smith5568's picture


Member since 07 September 2011 | Blog

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Voting Record: 248 / 1

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Comment 12 Aug 2015

A quick counter point. Cardale played very well in the playoff games, but I would argue we won those games in spite of some of his play, not because of it. The ineffectiveness in the redzone against Alabama and an interception, then 2 fumbles and an interception against Oregon. Cardale made plays, but he made some very costly errors as well. 

Comment 12 Aug 2015

Played DT at Trinity High School (Louisville, KY) '02 through '05. Started my senior year and won a couple state titles. Was only 5'10" 230 lbs so I did not pursue playing in college, especially since I decided to attend Ohio State. Although sometimes I wish I had either tried to play at DII or DIII level or just attempted to walk on at OSU. 

Comment 04 Aug 2015

As has been pointed out, it may be tough to get in to some of the better places to catch the game since you are underage. BW3's is probably your best shot. However, I would suggest any of the following, some of which may be 18+: Little Bar, O'Patio, Too's (a soon to be lost tradition), Out R Inn, Big Bar, or Varsity Club.  

EDIT: O'Patio, Out R Inn, and Big Bar (formerly Panini's) were 18+ when I was a young lad. 

Comment 09 Jul 2015

Those "extras" are nice, but unless you sat on a log and did absolutely nothing in high school or had a bad GPA, a 34 with a good GPA will get you into just about anywhere. 

Comment 09 Jul 2015
If she got a 34 on her ACT she should absolutely not go to Alabama, and this has nothing to do with my buckeye loyalty. A 34 can get her into schools with a significantly better reputation, including ivy leagues, and she would still receive a scholarship. Her score can open up some pretty amazing doors for her. So, I would say don't let her waste that opportunity on Alabama.
Comment 10 Jun 2015

More than anything I think this quote is telling from the Austin Ward article: " didn’t beat out J.T. [Barrett] going into the Michigan game. I didn’t beat out Braxton [Miller]. Unfortunately both guys got hurt, and luckily enough I was prepared to try to take advantage of the situation."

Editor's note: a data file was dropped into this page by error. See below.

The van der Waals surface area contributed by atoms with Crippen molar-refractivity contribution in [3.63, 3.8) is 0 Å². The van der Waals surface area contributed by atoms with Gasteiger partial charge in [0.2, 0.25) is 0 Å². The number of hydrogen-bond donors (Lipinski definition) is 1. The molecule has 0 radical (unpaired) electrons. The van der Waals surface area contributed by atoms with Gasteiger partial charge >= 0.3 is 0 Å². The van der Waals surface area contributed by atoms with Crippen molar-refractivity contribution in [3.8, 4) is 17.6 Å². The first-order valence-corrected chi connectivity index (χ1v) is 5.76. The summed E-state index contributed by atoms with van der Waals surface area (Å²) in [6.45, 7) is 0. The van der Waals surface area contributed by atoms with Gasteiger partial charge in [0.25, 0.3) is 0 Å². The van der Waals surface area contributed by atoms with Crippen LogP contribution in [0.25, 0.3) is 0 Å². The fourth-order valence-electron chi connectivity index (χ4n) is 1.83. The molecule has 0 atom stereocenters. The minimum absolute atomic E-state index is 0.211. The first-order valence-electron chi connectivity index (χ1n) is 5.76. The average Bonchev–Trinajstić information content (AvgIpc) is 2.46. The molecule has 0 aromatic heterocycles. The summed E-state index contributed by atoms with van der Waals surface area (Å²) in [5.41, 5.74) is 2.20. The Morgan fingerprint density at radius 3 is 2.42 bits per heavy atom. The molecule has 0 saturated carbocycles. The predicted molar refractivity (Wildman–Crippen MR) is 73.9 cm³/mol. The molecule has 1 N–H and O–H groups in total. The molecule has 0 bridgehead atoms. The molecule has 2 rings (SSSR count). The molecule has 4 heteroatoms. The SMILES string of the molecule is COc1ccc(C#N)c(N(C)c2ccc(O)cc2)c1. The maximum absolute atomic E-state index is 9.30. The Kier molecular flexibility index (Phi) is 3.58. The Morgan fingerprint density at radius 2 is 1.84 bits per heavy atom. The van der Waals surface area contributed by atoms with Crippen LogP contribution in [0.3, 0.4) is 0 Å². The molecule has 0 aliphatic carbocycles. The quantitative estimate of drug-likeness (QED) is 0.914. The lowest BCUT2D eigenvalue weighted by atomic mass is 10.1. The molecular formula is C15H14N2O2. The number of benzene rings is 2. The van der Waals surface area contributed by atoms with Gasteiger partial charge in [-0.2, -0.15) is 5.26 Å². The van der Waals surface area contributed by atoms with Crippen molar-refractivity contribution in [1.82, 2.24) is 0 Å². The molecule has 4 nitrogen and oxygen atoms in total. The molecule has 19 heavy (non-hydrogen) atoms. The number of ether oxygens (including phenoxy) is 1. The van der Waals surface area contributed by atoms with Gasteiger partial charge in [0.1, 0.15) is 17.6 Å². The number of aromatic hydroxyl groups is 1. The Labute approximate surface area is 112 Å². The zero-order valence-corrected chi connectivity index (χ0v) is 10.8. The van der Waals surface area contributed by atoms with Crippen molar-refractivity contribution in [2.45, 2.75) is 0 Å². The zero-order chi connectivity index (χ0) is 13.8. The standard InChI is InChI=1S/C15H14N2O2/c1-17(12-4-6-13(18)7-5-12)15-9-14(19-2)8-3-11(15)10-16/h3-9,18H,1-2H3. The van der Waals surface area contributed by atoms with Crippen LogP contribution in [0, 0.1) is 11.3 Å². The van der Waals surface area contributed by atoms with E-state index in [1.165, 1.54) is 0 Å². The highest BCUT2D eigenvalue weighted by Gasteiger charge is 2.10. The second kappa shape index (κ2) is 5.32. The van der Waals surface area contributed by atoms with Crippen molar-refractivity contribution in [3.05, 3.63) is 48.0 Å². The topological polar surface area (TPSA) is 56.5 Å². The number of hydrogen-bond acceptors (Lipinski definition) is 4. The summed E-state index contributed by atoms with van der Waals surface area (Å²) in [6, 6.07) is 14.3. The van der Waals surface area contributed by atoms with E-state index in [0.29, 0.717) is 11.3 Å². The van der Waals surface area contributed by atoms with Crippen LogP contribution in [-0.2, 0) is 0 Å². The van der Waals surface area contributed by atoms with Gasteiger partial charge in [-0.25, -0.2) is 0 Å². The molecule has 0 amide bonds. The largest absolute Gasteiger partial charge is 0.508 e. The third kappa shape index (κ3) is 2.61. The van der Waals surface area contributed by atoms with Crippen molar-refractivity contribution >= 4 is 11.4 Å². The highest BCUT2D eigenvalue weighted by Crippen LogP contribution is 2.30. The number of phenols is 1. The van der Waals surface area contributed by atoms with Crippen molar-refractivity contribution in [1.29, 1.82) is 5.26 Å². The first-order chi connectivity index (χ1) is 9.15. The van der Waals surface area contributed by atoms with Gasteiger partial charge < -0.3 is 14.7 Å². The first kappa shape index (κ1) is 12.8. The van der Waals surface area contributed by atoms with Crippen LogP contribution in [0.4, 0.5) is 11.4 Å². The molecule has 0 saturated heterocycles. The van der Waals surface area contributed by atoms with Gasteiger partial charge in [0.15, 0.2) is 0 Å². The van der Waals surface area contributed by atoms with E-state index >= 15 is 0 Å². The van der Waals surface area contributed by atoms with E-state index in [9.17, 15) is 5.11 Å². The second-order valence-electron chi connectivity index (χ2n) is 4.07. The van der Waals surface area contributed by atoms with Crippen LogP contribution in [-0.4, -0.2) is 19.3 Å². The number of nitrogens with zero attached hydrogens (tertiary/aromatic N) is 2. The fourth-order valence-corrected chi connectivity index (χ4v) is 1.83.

Really shows his perspective and that his success has not gone to his head too much.

Comment 07 Apr 2015

A defense to most of these lawsuits would be assumption of the risk. Which is if a plaintiff voluntarily engages in an inherently dangerous activity and they are injured due to the inherent, known risks of the activity then they are barred from recovery. There is even a seminal case illustrating this doctrine that involved an NFL player who was injured while playing. I cannot remember the name of the case being that I took Torts I almost 5 years ago.

I am also unsure what current and former players are basing their arguments on. I think it has something to do with the NFL's failure to properly inform them of the risks associated with playing football (a somewhat tenuous argument if you ask me).

Comment 04 Apr 2015
To your point about the masses wanting high flying offenses and fantasy points; I don't really know how to say this without offending some people , but I think the NFL has started to shift away from its core fan base to appeal to its other fans. The game I love has changed and I don't always think its been for the better. Too many times I have seen a late 4th quarter drive extended because a defensive linemans hand touched the qb's helmet (I mean give me a break). Over the past two to three years I've watched the NFL less and less and sadly I don't see that changing.
Comment 03 Apr 2015

I am always torn with this topic and I have an unpopular opinion on the subject. Having played football at a competitive level for a significant portion of my life I feel that as long as players are made aware of the risks and proper tackling is taught, the game does not need to change. I feel for those who were not instructed properly or made fully aware of the risks and have suffered injuries similar to Kevin and Steve. I suffered several severe injuries while playing, including a grade 3 concussion and I likely suffered numerous small ones.